Heat Stress Changes over East Asia under 1.5° and 2.0°C Global Warming Targets

Heat Stress Changes over East Asia under 1.5° and 2.0°C Global Warming Targets AbstractThis study provides a first quantification of possible benefits of global warming mitigation through heat stress reduction over East Asia by comparing projection results between low-emission and high-emission scenarios, as well as between 1.5° and 2.0°C target temperature conditions. Future changes in summer heat stress over East Asia were examined based on the wet-bulb globe temperature (WBGT) using CMIP5 multimodel simulations. Changes in the intensity, frequency, and duration of heat stress were analyzed in terms of area fraction across RCP2.6, RCP4.5, and RCP8.5 scenarios and also between two selected model groups representing 1.5°- and 2.0°C-warmer worlds. Severe heat stress, exceeding the 50-yr return value of the present-day period, is expected to become very frequent, occurring every second year over the large part of East Asia by the 2040s, irrespective of RCP scenarios. The frequency of extreme daily heat stress events is predicted to increase in a similar speed of expansion, with signals emerging from the low latitudes. The WBGT signal emergence is found to be much faster than that of corresponding temperature alone due to the smaller variability in WBGT, supporting previous findings. The 1.5°C-warmer world would have about 20% reduction in areas experiencing severe heat stress over East Asia, compared to the 2.0°C-warmer world, with significant changes identified over the low latitudes. Further, compared to the transient world, the equilibrium world exhibits larger increases in heat stress over East Asia, likely due to the warmer ocean surface in the northwestern North Pacific. This suggests an important role of ocean warming patterns in the regional assessment of global warming mitigation. http://www.deepdyve.com/assets/images/DeepDyve-Logo-lg.png Journal of Climate American Meteorological Society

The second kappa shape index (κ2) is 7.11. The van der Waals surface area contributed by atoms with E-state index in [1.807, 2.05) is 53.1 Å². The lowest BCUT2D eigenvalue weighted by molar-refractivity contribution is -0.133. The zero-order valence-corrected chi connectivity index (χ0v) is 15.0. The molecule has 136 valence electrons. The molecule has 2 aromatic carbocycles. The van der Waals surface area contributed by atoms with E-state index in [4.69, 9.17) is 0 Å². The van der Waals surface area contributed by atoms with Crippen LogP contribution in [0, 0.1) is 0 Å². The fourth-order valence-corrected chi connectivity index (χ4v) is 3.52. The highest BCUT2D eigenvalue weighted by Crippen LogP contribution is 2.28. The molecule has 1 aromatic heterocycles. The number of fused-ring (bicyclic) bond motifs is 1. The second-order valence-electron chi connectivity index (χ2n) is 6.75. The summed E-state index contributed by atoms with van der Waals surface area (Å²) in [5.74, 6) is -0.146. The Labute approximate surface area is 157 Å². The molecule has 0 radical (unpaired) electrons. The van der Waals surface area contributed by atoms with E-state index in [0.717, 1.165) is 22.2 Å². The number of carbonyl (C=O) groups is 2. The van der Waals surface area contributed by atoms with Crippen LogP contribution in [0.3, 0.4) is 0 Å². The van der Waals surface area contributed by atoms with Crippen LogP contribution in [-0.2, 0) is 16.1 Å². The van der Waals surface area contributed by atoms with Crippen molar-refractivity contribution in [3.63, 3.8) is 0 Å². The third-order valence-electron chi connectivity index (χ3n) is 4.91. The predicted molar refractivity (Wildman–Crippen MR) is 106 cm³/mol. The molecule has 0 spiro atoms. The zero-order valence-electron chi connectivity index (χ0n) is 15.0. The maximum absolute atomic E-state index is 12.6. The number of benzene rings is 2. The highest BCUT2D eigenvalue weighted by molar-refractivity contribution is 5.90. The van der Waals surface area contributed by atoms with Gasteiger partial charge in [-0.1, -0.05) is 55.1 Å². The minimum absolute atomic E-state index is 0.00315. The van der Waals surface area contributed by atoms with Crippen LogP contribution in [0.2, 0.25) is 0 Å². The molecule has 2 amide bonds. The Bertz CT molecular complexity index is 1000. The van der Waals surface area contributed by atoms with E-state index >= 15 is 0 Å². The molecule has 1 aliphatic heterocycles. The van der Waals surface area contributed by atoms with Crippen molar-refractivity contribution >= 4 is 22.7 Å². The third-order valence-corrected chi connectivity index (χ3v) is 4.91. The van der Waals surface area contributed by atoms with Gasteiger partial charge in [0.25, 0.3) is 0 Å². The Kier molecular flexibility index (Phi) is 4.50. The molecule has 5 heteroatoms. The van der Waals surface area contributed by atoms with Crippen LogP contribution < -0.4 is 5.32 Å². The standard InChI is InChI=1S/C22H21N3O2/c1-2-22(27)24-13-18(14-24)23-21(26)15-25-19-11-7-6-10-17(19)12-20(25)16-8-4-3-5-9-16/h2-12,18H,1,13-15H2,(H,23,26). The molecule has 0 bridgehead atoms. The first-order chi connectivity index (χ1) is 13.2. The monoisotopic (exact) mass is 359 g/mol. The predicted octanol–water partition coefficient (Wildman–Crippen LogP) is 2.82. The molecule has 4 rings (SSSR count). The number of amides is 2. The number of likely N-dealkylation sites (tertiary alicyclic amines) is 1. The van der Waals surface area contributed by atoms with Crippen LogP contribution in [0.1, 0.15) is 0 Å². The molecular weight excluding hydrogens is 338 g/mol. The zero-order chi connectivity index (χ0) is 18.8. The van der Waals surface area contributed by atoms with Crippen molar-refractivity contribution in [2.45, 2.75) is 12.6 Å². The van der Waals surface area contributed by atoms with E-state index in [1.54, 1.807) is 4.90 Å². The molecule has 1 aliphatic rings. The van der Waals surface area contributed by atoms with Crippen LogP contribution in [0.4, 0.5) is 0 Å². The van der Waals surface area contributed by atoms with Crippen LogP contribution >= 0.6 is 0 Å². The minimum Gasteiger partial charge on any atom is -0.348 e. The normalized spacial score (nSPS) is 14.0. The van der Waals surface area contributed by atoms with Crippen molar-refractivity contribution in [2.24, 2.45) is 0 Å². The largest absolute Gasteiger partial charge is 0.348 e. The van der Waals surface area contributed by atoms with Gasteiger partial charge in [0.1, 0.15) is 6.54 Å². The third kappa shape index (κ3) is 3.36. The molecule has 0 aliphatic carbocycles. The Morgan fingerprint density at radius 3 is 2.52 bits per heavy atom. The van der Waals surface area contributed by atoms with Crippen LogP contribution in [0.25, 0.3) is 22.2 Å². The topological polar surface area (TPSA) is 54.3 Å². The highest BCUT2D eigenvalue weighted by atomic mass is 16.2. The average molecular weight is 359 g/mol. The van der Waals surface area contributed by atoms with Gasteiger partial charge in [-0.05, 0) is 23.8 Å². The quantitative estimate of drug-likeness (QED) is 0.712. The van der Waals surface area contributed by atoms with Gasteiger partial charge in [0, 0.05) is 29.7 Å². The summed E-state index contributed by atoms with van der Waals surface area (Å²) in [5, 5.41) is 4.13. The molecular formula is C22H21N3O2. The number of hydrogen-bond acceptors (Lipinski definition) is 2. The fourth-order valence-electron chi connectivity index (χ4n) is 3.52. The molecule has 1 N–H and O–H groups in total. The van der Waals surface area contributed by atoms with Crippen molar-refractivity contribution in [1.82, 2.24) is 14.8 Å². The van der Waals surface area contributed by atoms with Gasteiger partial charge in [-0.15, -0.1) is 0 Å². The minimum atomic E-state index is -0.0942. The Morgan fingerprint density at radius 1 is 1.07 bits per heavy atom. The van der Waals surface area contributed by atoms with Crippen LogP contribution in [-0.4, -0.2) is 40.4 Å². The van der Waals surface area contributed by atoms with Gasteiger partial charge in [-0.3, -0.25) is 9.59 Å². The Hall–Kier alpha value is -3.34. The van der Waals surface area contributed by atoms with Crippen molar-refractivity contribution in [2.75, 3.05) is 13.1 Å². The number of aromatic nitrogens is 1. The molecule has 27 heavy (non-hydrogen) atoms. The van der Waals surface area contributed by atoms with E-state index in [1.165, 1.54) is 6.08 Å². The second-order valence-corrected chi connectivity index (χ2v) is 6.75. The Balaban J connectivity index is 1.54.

Heat Stress Changes over East Asia under 1.5° and 2.0°C Global Warming Targets

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Publisher
American Meteorological Society
Copyright
Copyright © American Meteorological Society
ISSN
1520-0442
D.O.I.
10.1175/JCLI-D-17-0449.1
Publisher site
See Article on Publisher Site

Abstract

AbstractThis study provides a first quantification of possible benefits of global warming mitigation through heat stress reduction over East Asia by comparing projection results between low-emission and high-emission scenarios, as well as between 1.5° and 2.0°C target temperature conditions. Future changes in summer heat stress over East Asia were examined based on the wet-bulb globe temperature (WBGT) using CMIP5 multimodel simulations. Changes in the intensity, frequency, and duration of heat stress were analyzed in terms of area fraction across RCP2.6, RCP4.5, and RCP8.5 scenarios and also between two selected model groups representing 1.5°- and 2.0°C-warmer worlds. Severe heat stress, exceeding the 50-yr return value of the present-day period, is expected to become very frequent, occurring every second year over the large part of East Asia by the 2040s, irrespective of RCP scenarios. The frequency of extreme daily heat stress events is predicted to increase in a similar speed of expansion, with signals emerging from the low latitudes. The WBGT signal emergence is found to be much faster than that of corresponding temperature alone due to the smaller variability in WBGT, supporting previous findings. The 1.5°C-warmer world would have about 20% reduction in areas experiencing severe heat stress over East Asia, compared to the 2.0°C-warmer world, with significant changes identified over the low latitudes. Further, compared to the transient world, the equilibrium world exhibits larger increases in heat stress over East Asia, likely due to the warmer ocean surface in the northwestern North Pacific. This suggests an important role of ocean warming patterns in the regional assessment of global warming mitigation.

Journal

Journal of ClimateAmerican Meteorological Society

Published: Apr 4, 2018

References

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